Court finds Alibi Drinkery in contempt, imposes $3K/day fine

Finds Alibi ‘intentionally and purposefully is violating’ temporary injunction, ‘willfully disobeyed’ and ‘is flagrantly in violation’ of court’s orders

Court: ‘Health and welfare of the public are at risk and are being irreparably harmed’ by Alibi’s behavior

January 7, 2021 (SAINT PAUL) — The Dakota County District Court has found Alibi Drinkery of Lakeville in contempt of court for willfully violating the court’s December 31, 2020 temporary injunction that required it to close temporarily for indoor, on-premises dining and abide by Governor Tim Walz’s Executive Orders 20-99 and 20-103. The court wrote that “the State has established by a preponderance of the evidence that Defendant willfully disobeyed this Court’s Order for Temporary Injunction and is in constructive civil contempt.” It found that that Alibi “intentionally and purposefully is violating” the court’s December 31 temporary injunction, “is fully aware of these restrictions and is flagrantly in violation of the orders.” 

In a hearing on January 5, Alibi’s owner admitted in open court that Alibi had continued to provide indoor on-premises dining through the New Year’s weekend in violation of Governor Tim Walz’s Executive Orders 20-99 and 20-103 and in defiance of the court’s December 31 temporary injunction that ordered it to stop doing so. Numerous media outlets reported the same. The court today found “no dispute” that this was the case. 

The court ordered Alibi to pay a fine of $3,000 per day each day that it is open for indoor dining in violation of the executive orders and temporary injunction, effective today. In imposing a fine for civil contempt higher than that authorized in Minnesota law, the court noted that “a minimal fine would not lead to compliance with the injunction and would likely result in further spread of Covid-19.” 

The court also wrote: 

This Court’s Orders and the Executive Orders were issued for several purposes, including preventing the spread of the COVID-19 virus, to protect the capacity of our health care system and hospitals, etc. The increased hospitalizations due to the virus place an extra burden on hospitals and emergency rooms such that hospitals may not be able to provide care for other, non-COVID emergency health needs, such as victims of car crashes and heart attack patients. Each day that the Defendant remains in violation of the injunction, the health and welfare of the public are at risk and are being irreparably harmed.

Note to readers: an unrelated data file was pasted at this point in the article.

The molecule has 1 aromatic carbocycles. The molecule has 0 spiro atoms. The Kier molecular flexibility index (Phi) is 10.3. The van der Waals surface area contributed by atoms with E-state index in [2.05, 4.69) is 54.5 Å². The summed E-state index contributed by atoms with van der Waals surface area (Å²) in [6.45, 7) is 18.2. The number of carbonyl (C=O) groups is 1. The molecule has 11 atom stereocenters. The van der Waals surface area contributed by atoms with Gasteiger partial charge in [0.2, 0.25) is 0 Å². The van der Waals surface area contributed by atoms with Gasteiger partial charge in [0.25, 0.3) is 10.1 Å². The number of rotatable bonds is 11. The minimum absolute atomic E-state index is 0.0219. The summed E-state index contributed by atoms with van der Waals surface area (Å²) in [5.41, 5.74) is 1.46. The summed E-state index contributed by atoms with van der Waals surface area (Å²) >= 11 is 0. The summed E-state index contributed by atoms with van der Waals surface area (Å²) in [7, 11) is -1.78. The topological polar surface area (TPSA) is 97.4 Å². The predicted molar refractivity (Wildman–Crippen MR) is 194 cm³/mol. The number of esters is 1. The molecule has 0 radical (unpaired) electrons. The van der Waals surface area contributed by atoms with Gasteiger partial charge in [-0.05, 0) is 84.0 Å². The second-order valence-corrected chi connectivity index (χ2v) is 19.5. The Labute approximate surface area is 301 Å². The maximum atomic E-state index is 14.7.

Attorney General Ellison statement 

“I am grateful that the court recognized the severity of the pandemic and the harm that Alibi’s flagrant violation of the law is causing Minnesotans,” Attorney General Ellison said. “I take no joy in seeking sanctions, but I will not shirk from my responsibility to uphold the law and the Governor’s executive orders in order to save Minnesotans’ lives, particularly in the face willful and repeated violations.” 

Background to the case 

On December 17, 2020, Attorney General Ellison’s office filed a lawsuit and motion for temporary restraining order against Alibi Drinkery for multiple alleged violations of the temporary ban on indoor, on-premises dining in Executive Order 20-99, a targeted, four-week dial-back of certain activities to halt the spread of COVID-19, which was modified and extended by Executive Order 20-103 amended and extended the provisions of Executive Order 20-99 until January 10, 2021 at 11:59 p.m. On December 18, the court granted the temporary restraining order. On December 31, the court issued a temporary injunction requiring the establishment to remain temporarily closed for indoor, on-premises dining through January 10, 2021. When Alibi indicated that same day that it would defy the temporary injunction, Attorney General Ellison’s office filed a motion for contempt of court, which the court granted today. 

In its action today, the court also denied Alibi’s motion to rescind its temporary injunction